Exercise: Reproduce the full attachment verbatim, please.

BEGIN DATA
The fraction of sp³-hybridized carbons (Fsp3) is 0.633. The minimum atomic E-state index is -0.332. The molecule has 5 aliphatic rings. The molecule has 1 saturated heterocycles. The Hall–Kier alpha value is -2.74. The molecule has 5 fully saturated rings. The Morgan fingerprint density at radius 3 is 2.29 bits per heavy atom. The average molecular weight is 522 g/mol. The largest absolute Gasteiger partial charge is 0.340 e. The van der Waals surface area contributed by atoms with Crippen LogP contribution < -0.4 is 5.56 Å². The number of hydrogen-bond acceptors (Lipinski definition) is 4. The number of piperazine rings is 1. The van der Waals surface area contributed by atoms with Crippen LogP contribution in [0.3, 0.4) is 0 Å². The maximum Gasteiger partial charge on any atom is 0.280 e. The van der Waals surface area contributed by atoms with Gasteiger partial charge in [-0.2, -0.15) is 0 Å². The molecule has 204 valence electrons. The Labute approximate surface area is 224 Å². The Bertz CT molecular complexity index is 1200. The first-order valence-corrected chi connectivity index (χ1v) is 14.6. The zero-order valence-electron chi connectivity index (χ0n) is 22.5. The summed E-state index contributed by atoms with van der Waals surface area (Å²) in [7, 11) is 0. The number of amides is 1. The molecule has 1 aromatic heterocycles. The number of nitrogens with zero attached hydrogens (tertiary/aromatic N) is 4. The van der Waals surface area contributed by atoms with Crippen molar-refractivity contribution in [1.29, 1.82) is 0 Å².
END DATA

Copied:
The fraction of sp³-hybridized carbons (Fsp3) is 0.633. The minimum atomic E-state index is -0.332. The molecule has 5 aliphatic rings. The molecule has 1 saturated heterocycles. The Hall–Kier alpha value is -2.74. The molecule has 5 fully saturated rings. The Morgan fingerprint density at radius 3 is 2.29 bits per heavy atom. The average molecular weight is 522 g/mol. The largest absolute Gasteiger partial charge is 0.340 e. The van der Waals surface area contributed by atoms with Crippen LogP contribution < -0.4 is 5.56 Å². The number of hydrogen-bond acceptors (Lipinski definition) is 4. The number of piperazine rings is 1. The van der Waals surface area contributed by atoms with Crippen LogP contribution in [0.3, 0.4) is 0 Å². The maximum Gasteiger partial charge on any atom is 0.280 e. The van der Waals surface area contributed by atoms with Gasteiger partial charge in [-0.2, -0.15) is 0 Å². The molecule has 204 valence electrons. The Labute approximate surface area is 224 Å². The Bertz CT molecular complexity index is 1200. The first-order valence-corrected chi connectivity index (χ1v) is 14.6. The zero-order valence-electron chi connectivity index (χ0n) is 22.5. The summed E-state index contributed by atoms with van der Waals surface area (Å²) in [7, 11) is 0. The number of amides is 1. The molecule has 1 aromatic heterocycles. The number of nitrogens with zero attached hydrogens (tertiary/aromatic N) is 4. The van der Waals surface area contributed by atoms with Crippen molar-refractivity contribution in [1.29, 1.82) is 0 Å².